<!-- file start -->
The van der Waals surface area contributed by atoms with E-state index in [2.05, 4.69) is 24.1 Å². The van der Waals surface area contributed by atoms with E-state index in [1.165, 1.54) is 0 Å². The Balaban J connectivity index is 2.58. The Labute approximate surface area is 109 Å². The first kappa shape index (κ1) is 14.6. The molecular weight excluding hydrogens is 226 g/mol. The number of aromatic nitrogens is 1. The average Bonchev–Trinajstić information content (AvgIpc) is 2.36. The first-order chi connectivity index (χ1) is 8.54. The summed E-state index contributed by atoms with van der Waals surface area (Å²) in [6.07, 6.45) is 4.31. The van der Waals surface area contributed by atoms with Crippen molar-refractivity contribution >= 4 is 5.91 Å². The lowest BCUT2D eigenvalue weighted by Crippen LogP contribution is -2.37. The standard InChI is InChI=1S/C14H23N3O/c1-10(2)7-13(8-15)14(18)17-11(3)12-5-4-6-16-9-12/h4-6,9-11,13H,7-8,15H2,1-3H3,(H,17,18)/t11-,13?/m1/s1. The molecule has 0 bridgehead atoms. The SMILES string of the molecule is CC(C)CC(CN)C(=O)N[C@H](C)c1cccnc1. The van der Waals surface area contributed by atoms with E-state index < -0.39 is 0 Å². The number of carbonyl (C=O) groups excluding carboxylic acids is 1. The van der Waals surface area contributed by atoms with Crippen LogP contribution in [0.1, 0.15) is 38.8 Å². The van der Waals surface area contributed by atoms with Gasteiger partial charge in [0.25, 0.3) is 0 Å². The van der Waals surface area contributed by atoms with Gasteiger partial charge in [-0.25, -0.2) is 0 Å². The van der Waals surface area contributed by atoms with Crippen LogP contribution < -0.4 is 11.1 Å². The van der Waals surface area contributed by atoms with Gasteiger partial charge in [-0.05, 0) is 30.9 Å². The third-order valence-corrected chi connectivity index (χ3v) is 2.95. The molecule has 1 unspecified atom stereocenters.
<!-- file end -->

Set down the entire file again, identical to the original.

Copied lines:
The van der Waals surface area contributed by atoms with E-state index in [2.05, 4.69) is 24.1 Å². The van der Waals surface area contributed by atoms with E-state index in [1.165, 1.54) is 0 Å². The Balaban J connectivity index is 2.58. The Labute approximate surface area is 109 Å². The first kappa shape index (κ1) is 14.6. The molecular weight excluding hydrogens is 226 g/mol. The number of aromatic nitrogens is 1. The average Bonchev–Trinajstić information content (AvgIpc) is 2.36. The first-order chi connectivity index (χ1) is 8.54. The summed E-state index contributed by atoms with van der Waals surface area (Å²) in [6.07, 6.45) is 4.31. The van der Waals surface area contributed by atoms with Crippen molar-refractivity contribution >= 4 is 5.91 Å². The lowest BCUT2D eigenvalue weighted by Crippen LogP contribution is -2.37. The standard InChI is InChI=1S/C14H23N3O/c1-10(2)7-13(8-15)14(18)17-11(3)12-5-4-6-16-9-12/h4-6,9-11,13H,7-8,15H2,1-3H3,(H,17,18)/t11-,13?/m1/s1. The molecule has 0 bridgehead atoms. The SMILES string of the molecule is CC(C)CC(CN)C(=O)N[C@H](C)c1cccnc1. The van der Waals surface area contributed by atoms with E-state index < -0.39 is 0 Å². The number of carbonyl (C=O) groups excluding carboxylic acids is 1. The van der Waals surface area contributed by atoms with Crippen LogP contribution in [0.1, 0.15) is 38.8 Å². The van der Waals surface area contributed by atoms with Gasteiger partial charge in [0.25, 0.3) is 0 Å². The van der Waals surface area contributed by atoms with Gasteiger partial charge in [-0.25, -0.2) is 0 Å². The van der Waals surface area contributed by atoms with Crippen LogP contribution < -0.4 is 11.1 Å². The van der Waals surface area contributed by atoms with Gasteiger partial charge in [-0.05, 0) is 30.9 Å². The third-order valence-corrected chi connectivity index (χ3v) is 2.95. The molecule has 1 unspecified atom stereocenters.